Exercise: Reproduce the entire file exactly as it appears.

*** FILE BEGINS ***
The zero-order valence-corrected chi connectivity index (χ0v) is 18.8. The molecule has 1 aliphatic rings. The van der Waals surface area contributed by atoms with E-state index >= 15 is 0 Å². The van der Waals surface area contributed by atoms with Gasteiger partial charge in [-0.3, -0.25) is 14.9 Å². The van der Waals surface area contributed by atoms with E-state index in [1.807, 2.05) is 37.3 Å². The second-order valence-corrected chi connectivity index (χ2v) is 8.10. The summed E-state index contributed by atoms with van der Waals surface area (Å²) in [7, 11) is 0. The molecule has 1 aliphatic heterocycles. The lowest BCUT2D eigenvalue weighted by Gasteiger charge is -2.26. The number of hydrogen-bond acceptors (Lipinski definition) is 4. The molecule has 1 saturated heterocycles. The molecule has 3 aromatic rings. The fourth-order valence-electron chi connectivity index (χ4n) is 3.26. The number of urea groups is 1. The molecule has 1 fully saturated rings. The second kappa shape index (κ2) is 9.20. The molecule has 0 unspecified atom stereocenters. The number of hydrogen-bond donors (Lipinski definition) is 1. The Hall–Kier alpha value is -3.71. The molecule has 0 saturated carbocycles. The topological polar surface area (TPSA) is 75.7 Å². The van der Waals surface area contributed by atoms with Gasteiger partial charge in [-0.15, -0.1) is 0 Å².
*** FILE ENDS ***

The zero-order valence-corrected chi connectivity index (χ0v) is 18.8. The molecule has 1 aliphatic rings. The van der Waals surface area contributed by atoms with E-state index >= 15 is 0 Å². The van der Waals surface area contributed by atoms with Gasteiger partial charge in [-0.3, -0.25) is 14.9 Å². The van der Waals surface area contributed by atoms with E-state index in [1.807, 2.05) is 37.3 Å². The second-order valence-corrected chi connectivity index (χ2v) is 8.10. The summed E-state index contributed by atoms with van der Waals surface area (Å²) in [7, 11) is 0. The molecule has 1 aliphatic heterocycles. The lowest BCUT2D eigenvalue weighted by Gasteiger charge is -2.26. The number of hydrogen-bond acceptors (Lipinski definition) is 4. The molecule has 1 saturated heterocycles. The molecule has 3 aromatic rings. The fourth-order valence-electron chi connectivity index (χ4n) is 3.26. The number of urea groups is 1. The molecule has 1 fully saturated rings. The second kappa shape index (κ2) is 9.20. The molecule has 0 unspecified atom stereocenters. The number of hydrogen-bond donors (Lipinski definition) is 1. The Hall–Kier alpha value is -3.71. The molecule has 0 saturated carbocycles. The topological polar surface area (TPSA) is 75.7 Å². The van der Waals surface area contributed by atoms with Gasteiger partial charge in [-0.15, -0.1) is 0 Å².